Cupping or fire-https://emilybrydon.com/how-many-1-4-cups-are-in-a-cup/ is an excellent therapeutic tool, that is extremely effective for pain relief. Placing the cups over injured areas can stimulate circulation, detoxify the body and create myofascial relief. If you suffer from chronic back pain, fibromyalgia or just want to improve your circulation, this may be the right modality for you. Common conditions cupping is used for are back pain, myofascial release, fibromyalgia, high blood pressure, anxiety, chronic headaches, neuralgia and fatigue.
The history of cupping can be dated back over 3000 years in countries such as China, Egypt and Greece. Originally, hollow animal horns were used in place of cups. Later on, bamboo and ceramic was used. Modern practitioners of fire-cupping now use glass with rounded smooth edges (to not cut into the patients skin). In order for it to be effective, a vacuum inside the cup must be created. The practitioner takes a cotton-ball (held by a hemostat) and soaks the cotton-ball in 70% rubbing alcohol. The alcohol soaked cotton-ball is then lit on fire and held inside the glass cup for just a second. The fire burns the oxygen in the cup and the practitioner quickly places the cup on the patients back. This process is repeated with as many cups as necessary. The longer the fire is held within the cup, the more oxygen is burnt and the tighter the vacuum.
There are a few different ways of doing cupping including stationary, sliding and wet cupping. In stationary cupping the cups are placed on the patient and remain in one place. This is primarily used for muscle aches, chronic headaches and detoxification. Stationary cupping does leave circular marks where the cups are placed. It must be emphasized that these are not bruises and don’t feel like bruises. In sliding cupping, massage oil is applied to the patient and two fire-cups are placed on the patients back. The cups are then slide around the back concentrating on areas of pain and tightness. Mostly used for back pain and myofascial release, sliding cupping leaves the back a little red with a couple of lighter red marks where the cups were originally placed. Sliding cupping is also effective in treating colds and can easily be combined with your acupuncture treatments. Wet cupping, or blood cupping, isn’t as common as the other forms and involves making tiny incisions on the skin with a lancet. The cup is then placed over the incisions and blood is sucked out. This is basically a form of bloodletting. Depending on the type done, the amount of suction used and the how long they’re are on the back, the cupping marks can be visible for anywhere from three days to two weeks.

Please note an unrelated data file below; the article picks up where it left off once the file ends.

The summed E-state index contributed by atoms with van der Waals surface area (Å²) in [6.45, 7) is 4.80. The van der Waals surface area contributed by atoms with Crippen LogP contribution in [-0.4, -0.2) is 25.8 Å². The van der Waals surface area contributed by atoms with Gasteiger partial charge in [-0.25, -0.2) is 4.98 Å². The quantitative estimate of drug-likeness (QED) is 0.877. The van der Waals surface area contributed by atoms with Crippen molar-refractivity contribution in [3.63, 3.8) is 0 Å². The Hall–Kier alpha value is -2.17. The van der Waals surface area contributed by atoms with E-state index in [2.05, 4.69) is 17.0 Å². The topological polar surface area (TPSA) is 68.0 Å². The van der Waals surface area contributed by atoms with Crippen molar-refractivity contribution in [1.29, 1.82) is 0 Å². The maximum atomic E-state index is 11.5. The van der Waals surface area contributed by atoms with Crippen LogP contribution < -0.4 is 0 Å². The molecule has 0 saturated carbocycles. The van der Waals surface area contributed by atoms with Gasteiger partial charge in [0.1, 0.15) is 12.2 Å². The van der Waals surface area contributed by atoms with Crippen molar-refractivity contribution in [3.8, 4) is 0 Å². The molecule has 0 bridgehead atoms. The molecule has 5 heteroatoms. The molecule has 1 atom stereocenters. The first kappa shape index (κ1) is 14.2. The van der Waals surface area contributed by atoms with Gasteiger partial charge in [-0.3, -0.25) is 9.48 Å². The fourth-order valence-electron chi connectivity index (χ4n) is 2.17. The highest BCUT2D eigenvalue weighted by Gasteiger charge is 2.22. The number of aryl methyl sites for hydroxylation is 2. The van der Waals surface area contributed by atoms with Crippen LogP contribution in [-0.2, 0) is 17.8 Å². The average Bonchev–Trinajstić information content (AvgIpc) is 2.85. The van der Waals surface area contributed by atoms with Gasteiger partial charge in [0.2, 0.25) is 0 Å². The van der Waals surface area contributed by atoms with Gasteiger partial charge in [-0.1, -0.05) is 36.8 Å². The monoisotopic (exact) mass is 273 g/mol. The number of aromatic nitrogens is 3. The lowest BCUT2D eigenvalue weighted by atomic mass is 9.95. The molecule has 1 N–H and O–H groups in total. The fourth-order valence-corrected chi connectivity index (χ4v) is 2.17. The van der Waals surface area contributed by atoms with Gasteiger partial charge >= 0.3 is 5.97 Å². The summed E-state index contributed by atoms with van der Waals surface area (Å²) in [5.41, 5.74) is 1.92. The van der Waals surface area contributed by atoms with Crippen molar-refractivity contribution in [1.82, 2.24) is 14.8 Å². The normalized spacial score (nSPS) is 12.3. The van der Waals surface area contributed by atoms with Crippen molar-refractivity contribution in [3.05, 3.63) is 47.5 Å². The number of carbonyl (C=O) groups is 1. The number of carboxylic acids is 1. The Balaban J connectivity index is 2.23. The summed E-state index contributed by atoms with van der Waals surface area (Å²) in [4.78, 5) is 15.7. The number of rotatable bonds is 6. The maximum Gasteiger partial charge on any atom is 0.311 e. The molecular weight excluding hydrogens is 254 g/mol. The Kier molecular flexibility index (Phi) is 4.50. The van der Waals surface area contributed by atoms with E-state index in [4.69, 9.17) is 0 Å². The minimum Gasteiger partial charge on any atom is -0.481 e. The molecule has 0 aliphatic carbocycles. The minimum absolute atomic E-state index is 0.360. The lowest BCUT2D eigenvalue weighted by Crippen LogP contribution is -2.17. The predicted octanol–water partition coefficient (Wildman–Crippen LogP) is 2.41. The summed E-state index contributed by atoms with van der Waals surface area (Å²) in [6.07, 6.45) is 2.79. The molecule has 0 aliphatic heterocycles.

As previously mentioned, cupping marks are not bruises. However, the pours on the skin in the treated areas have been opened, so it’s important to keep those areas covered until the marks have vanished. It’s also important to not expose the treated areas to extreme elements. For example, don’t go swimming in cold water or expose your back to the wind. It’s recommended to avoid deep-fried, greasy foods and dairy after cupping. Since there is a detoxify effect with all cupping, make the most of the treatment and give your body good foods afterward. Clear broth soups and steamed vegetables are great food choices. Give your body as many nutrient dense foods as you can (without over-eating).
If you’re going to get fire-cupping done, make sure the clinic you visit is reputable and clean. All the cups should be thoroughly cleaned between uses. For more information on cupping, acupuncture and traditional Chinese medicine, please visit our website.
Bret Ellington is an acupuncture specialist in Orange County and is the owner of Inner Balance Acupuncture. Graduating with a Master of Science in Traditional Oriental Medicine, Bret is a Licensed Acupuncturist in California and Nationally. Specializing in women’s health, fertility and post-surgical recovery, he works with women trying to conceive naturally and through IVF. His patients can also get treatment for endometriosis, interstitial cystitis, menopause and PCOS.